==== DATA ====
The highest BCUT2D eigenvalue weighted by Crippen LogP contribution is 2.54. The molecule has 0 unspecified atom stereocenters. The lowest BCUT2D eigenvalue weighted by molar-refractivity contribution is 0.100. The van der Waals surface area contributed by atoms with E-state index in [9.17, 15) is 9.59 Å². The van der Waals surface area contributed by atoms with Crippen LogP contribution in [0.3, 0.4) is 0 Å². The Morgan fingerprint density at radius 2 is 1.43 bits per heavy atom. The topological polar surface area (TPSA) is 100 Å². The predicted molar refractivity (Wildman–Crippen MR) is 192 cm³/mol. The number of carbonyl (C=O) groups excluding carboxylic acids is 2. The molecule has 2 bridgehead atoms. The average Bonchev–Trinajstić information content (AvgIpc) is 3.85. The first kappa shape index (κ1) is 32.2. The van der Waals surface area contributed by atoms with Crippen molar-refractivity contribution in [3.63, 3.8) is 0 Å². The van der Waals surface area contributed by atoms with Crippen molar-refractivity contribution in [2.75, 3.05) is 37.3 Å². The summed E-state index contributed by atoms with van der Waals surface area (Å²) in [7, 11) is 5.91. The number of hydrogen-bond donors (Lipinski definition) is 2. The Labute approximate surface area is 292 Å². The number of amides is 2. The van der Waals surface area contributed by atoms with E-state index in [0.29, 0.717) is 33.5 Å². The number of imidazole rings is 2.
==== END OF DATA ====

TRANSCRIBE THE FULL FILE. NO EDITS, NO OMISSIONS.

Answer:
The highest BCUT2D eigenvalue weighted by Crippen LogP contribution is 2.54. The molecule has 0 unspecified atom stereocenters. The lowest BCUT2D eigenvalue weighted by molar-refractivity contribution is 0.100. The van der Waals surface area contributed by atoms with E-state index in [9.17, 15) is 9.59 Å². The van der Waals surface area contributed by atoms with Crippen LogP contribution in [0.3, 0.4) is 0 Å². The Morgan fingerprint density at radius 2 is 1.43 bits per heavy atom. The topological polar surface area (TPSA) is 100 Å². The predicted molar refractivity (Wildman–Crippen MR) is 192 cm³/mol. The number of carbonyl (C=O) groups excluding carboxylic acids is 2. The molecule has 2 bridgehead atoms. The average Bonchev–Trinajstić information content (AvgIpc) is 3.85. The first kappa shape index (κ1) is 32.2. The van der Waals surface area contributed by atoms with Crippen molar-refractivity contribution in [3.63, 3.8) is 0 Å². The van der Waals surface area contributed by atoms with Crippen molar-refractivity contribution in [2.75, 3.05) is 37.3 Å². The summed E-state index contributed by atoms with van der Waals surface area (Å²) in [7, 11) is 5.91. The number of hydrogen-bond donors (Lipinski definition) is 2. The Labute approximate surface area is 292 Å². The number of amides is 2. The van der Waals surface area contributed by atoms with E-state index in [0.29, 0.717) is 33.5 Å². The number of imidazole rings is 2.